Indeed, it might be useful develop a more sociological analysis and think about whether and how this could be done. When I look at Guterl’s list of threats something that occurs to me is we often seem (at least in Western contexts) to attend most closely to risks related to technology. Issues to do with automation and robotics, along with networking and communications technologies, have been especially high profile of late particularly as they relate to concerns about technological unemployment and privacy (e.g. personal data). Perceived threats of biotechnology and nanotechnology have also been prominent over the past two decades, as I explored in my Master’s thesis. Attention to environmental changes and threats has clearly been rising as well over recent decades, but outside of crisis situations (like the recent bushfires in Australia) advocates often struggle to increase the level of attention given to such threats. Attention given to health threats like infectious diseases may be similar outside of crisis situations, though places like Singapore, Hong Kong and Taiwan appear to have created a culture that supports greater vigilance (link).
I intend to give this more thought over the coming weeks and months. An initial thought is that more sociological inquiry could draw on my earlier work which examined prospective knowledge practices (PKPs) as social activities (see Chapter 5 of my PhD thesis) and related analysis which further examined PKPs as political practices (Chapter 6). PKPs are central to the exploration and consideration of worst-case scenarios and related ‘what if?’ style thinking, particularly where formal methods like simulation models are used to develop future projections and the results get factored into policy-making. If we were to examine such PKPs as social activities then we need to consider the social causes of actor practices and related social patterns, including the social factors and processes which influence what scenarios get produced, what sets of assumptions are made in these modelling exercises, and the amount of attention given to particular scenarios. Moreover, we would need to attend to how particular PKPs are socially situated as per the social contexts and social lives of actors undertaking these activities. My doctoral research revealed how the situatedness of PKPs is often highly consequential for the analysis that’s conducted and its effects.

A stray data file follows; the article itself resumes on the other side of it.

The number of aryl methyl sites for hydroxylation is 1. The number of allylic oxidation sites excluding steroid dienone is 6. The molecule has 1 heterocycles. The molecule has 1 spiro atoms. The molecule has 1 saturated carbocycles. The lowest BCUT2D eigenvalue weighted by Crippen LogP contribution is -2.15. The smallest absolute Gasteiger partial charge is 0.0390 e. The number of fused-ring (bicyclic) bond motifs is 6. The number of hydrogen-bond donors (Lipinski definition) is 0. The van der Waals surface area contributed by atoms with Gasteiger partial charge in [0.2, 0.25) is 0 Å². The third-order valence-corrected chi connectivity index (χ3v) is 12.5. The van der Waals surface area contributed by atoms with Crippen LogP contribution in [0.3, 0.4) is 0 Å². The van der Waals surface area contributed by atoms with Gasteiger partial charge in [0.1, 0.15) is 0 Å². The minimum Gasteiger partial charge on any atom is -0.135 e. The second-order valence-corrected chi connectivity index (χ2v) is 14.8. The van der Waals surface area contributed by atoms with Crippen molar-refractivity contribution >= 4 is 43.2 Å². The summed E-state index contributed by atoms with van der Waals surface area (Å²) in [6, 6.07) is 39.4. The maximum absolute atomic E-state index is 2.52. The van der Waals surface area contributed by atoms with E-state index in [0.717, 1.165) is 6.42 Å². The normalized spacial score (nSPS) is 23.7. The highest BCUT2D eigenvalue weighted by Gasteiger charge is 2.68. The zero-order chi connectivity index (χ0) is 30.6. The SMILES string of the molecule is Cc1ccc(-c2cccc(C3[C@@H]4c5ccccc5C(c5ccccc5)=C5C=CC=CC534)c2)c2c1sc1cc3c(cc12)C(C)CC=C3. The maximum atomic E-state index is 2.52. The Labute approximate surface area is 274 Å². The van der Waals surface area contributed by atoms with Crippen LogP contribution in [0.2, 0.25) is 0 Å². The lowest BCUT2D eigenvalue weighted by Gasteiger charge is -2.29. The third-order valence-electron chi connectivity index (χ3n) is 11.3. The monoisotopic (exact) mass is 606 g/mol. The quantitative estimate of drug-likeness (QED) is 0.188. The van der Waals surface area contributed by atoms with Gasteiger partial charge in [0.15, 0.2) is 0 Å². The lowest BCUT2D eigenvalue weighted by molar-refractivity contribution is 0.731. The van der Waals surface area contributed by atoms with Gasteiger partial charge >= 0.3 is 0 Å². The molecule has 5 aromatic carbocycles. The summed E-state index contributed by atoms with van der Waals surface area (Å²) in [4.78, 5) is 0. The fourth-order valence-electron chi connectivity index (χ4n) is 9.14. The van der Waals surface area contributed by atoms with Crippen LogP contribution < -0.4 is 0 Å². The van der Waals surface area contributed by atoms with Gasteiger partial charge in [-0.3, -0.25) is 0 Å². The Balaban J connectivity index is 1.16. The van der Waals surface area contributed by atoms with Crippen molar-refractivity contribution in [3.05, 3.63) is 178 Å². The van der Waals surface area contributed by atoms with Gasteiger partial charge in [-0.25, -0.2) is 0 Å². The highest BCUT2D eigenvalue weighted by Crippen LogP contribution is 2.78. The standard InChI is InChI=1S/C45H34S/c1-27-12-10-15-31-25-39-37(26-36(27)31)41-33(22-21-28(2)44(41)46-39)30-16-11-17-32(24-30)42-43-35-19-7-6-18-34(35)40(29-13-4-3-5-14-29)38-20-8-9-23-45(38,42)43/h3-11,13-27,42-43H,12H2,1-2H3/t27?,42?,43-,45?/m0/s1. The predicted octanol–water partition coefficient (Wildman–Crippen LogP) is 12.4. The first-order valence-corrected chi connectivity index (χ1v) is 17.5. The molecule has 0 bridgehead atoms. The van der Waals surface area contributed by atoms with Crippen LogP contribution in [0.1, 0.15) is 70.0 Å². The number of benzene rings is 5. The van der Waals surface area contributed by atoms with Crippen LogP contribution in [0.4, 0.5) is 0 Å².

Additionally, earlier work on worst case scenarios could be drawn upon to develop a broader guiding framework. Cass Sunstein’s work is one example: he has done comparative case analysis of societal responses to what he terms low probability risks of disaster (focussed mainly on the cases of terrorism and climate change), the factors that shape public attitudes and the response of governments and their officials, and “susceptibility to two opposite problems: excessive overreaction and utter neglect” (p.5). A related argument is that “both problems affect individuals and governments alike” (p.5) and concludes that “often, public officials have two unfortunate incentives: to give undue attention to worse-case scenarios and to pay no attention at all” (p.277). Sunstein also theorises how worst-case scenarios should be handled and he cautions that societal “responses to worst-case scenarios can be both burdensome and risky – and they can have worst-case scenarios of their own” (p.4). This aspect is something that governments will likely be forced to further contemplate as the wider consequences of their policy decisions begin to emerge.